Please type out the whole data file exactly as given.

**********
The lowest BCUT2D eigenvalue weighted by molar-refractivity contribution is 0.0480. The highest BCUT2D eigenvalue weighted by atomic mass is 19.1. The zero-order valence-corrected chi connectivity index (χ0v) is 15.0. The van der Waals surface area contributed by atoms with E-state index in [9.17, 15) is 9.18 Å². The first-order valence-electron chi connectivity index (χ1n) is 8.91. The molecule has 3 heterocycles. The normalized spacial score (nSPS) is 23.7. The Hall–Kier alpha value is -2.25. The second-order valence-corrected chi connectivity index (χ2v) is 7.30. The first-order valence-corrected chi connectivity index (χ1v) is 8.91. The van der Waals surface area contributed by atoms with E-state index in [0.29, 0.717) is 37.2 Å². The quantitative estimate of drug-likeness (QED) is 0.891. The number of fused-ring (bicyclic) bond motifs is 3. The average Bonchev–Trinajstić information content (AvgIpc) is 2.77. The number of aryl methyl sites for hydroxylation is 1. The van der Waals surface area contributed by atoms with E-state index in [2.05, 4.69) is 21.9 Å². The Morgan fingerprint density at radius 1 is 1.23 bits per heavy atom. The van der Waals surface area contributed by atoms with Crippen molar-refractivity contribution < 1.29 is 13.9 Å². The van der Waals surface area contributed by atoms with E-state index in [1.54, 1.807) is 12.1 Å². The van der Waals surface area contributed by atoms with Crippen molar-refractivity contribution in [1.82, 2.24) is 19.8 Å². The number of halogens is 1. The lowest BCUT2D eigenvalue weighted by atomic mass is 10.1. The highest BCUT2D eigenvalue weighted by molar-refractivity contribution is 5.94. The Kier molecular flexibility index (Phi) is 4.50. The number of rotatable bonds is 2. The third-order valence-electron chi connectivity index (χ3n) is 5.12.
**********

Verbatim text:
The lowest BCUT2D eigenvalue weighted by molar-refractivity contribution is 0.0480. The highest BCUT2D eigenvalue weighted by atomic mass is 19.1. The zero-order valence-corrected chi connectivity index (χ0v) is 15.0. The van der Waals surface area contributed by atoms with E-state index in [9.17, 15) is 9.18 Å². The first-order valence-electron chi connectivity index (χ1n) is 8.91. The molecule has 3 heterocycles. The normalized spacial score (nSPS) is 23.7. The Hall–Kier alpha value is -2.25. The second-order valence-corrected chi connectivity index (χ2v) is 7.30. The first-order valence-corrected chi connectivity index (χ1v) is 8.91. The van der Waals surface area contributed by atoms with E-state index in [0.29, 0.717) is 37.2 Å². The quantitative estimate of drug-likeness (QED) is 0.891. The number of fused-ring (bicyclic) bond motifs is 3. The average Bonchev–Trinajstić information content (AvgIpc) is 2.77. The number of aryl methyl sites for hydroxylation is 1. The van der Waals surface area contributed by atoms with E-state index in [2.05, 4.69) is 21.9 Å². The Morgan fingerprint density at radius 1 is 1.23 bits per heavy atom. The van der Waals surface area contributed by atoms with Crippen molar-refractivity contribution < 1.29 is 13.9 Å². The van der Waals surface area contributed by atoms with E-state index in [1.54, 1.807) is 12.1 Å². The van der Waals surface area contributed by atoms with Crippen molar-refractivity contribution in [1.82, 2.24) is 19.8 Å². The number of halogens is 1. The lowest BCUT2D eigenvalue weighted by atomic mass is 10.1. The highest BCUT2D eigenvalue weighted by molar-refractivity contribution is 5.94. The Kier molecular flexibility index (Phi) is 4.50. The number of rotatable bonds is 2. The third-order valence-electron chi connectivity index (χ3n) is 5.12.